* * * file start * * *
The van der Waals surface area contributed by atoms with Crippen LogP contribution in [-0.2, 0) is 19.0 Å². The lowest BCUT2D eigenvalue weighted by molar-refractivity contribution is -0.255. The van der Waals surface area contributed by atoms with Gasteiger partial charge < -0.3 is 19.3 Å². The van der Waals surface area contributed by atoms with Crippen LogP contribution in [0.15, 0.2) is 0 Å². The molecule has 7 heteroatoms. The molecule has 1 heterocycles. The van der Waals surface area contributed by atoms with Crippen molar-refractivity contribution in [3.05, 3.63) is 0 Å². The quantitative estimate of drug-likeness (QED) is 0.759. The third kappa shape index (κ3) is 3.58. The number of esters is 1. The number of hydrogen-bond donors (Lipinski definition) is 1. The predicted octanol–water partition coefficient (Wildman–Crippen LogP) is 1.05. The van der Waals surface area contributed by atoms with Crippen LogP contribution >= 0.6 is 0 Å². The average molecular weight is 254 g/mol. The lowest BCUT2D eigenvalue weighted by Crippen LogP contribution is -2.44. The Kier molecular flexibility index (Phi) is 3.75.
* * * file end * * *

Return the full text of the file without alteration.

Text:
The van der Waals surface area contributed by atoms with Crippen LogP contribution in [-0.2, 0) is 19.0 Å². The lowest BCUT2D eigenvalue weighted by molar-refractivity contribution is -0.255. The van der Waals surface area contributed by atoms with Gasteiger partial charge < -0.3 is 19.3 Å². The van der Waals surface area contributed by atoms with Crippen LogP contribution in [0.15, 0.2) is 0 Å². The molecule has 7 heteroatoms. The molecule has 1 heterocycles. The van der Waals surface area contributed by atoms with Crippen molar-refractivity contribution in [3.05, 3.63) is 0 Å². The quantitative estimate of drug-likeness (QED) is 0.759. The third kappa shape index (κ3) is 3.58. The number of esters is 1. The number of hydrogen-bond donors (Lipinski definition) is 1. The predicted octanol–water partition coefficient (Wildman–Crippen LogP) is 1.05. The van der Waals surface area contributed by atoms with Crippen LogP contribution >= 0.6 is 0 Å². The average molecular weight is 254 g/mol. The lowest BCUT2D eigenvalue weighted by Crippen LogP contribution is -2.44. The Kier molecular flexibility index (Phi) is 3.75.